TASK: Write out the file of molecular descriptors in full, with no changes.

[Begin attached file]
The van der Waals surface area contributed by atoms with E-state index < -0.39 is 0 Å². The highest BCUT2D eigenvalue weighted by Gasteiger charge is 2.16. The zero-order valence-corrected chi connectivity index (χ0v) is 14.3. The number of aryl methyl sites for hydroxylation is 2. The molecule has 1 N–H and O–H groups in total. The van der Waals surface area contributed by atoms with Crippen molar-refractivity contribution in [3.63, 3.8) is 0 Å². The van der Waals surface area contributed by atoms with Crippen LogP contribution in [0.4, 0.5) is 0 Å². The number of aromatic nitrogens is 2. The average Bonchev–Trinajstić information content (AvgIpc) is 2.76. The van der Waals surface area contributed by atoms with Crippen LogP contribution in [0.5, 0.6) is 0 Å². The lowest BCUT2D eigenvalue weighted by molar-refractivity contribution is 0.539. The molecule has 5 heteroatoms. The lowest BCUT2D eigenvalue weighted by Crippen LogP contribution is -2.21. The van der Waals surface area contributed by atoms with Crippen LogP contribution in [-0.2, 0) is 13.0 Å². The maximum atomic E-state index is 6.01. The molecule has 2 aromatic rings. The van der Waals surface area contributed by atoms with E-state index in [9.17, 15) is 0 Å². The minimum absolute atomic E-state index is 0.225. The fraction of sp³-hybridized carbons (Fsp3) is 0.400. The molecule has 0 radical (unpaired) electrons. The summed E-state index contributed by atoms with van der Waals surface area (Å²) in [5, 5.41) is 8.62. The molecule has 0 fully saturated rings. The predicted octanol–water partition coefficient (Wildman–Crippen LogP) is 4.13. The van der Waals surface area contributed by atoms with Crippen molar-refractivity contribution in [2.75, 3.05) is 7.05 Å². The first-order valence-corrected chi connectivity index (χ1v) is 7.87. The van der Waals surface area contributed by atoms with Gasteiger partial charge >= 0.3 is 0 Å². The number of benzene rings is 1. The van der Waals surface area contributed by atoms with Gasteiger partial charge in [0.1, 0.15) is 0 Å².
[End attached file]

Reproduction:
The van der Waals surface area contributed by atoms with E-state index < -0.39 is 0 Å². The highest BCUT2D eigenvalue weighted by Gasteiger charge is 2.16. The zero-order valence-corrected chi connectivity index (χ0v) is 14.3. The number of aryl methyl sites for hydroxylation is 2. The molecule has 1 N–H and O–H groups in total. The van der Waals surface area contributed by atoms with Crippen molar-refractivity contribution in [3.63, 3.8) is 0 Å². The van der Waals surface area contributed by atoms with Crippen LogP contribution in [0.4, 0.5) is 0 Å². The number of aromatic nitrogens is 2. The average Bonchev–Trinajstić information content (AvgIpc) is 2.76. The van der Waals surface area contributed by atoms with Crippen LogP contribution in [0.5, 0.6) is 0 Å². The lowest BCUT2D eigenvalue weighted by molar-refractivity contribution is 0.539. The molecule has 5 heteroatoms. The lowest BCUT2D eigenvalue weighted by Crippen LogP contribution is -2.21. The van der Waals surface area contributed by atoms with Crippen LogP contribution in [-0.2, 0) is 13.0 Å². The maximum atomic E-state index is 6.01. The molecule has 2 aromatic rings. The van der Waals surface area contributed by atoms with E-state index in [9.17, 15) is 0 Å². The minimum absolute atomic E-state index is 0.225. The fraction of sp³-hybridized carbons (Fsp3) is 0.400. The molecule has 0 radical (unpaired) electrons. The summed E-state index contributed by atoms with van der Waals surface area (Å²) in [5, 5.41) is 8.62. The molecule has 0 fully saturated rings. The predicted octanol–water partition coefficient (Wildman–Crippen LogP) is 4.13. The van der Waals surface area contributed by atoms with Crippen molar-refractivity contribution in [2.75, 3.05) is 7.05 Å². The first-order valence-corrected chi connectivity index (χ1v) is 7.87. The van der Waals surface area contributed by atoms with Gasteiger partial charge >= 0.3 is 0 Å². The number of benzene rings is 1. The van der Waals surface area contributed by atoms with Gasteiger partial charge in [0.1, 0.15) is 0 Å².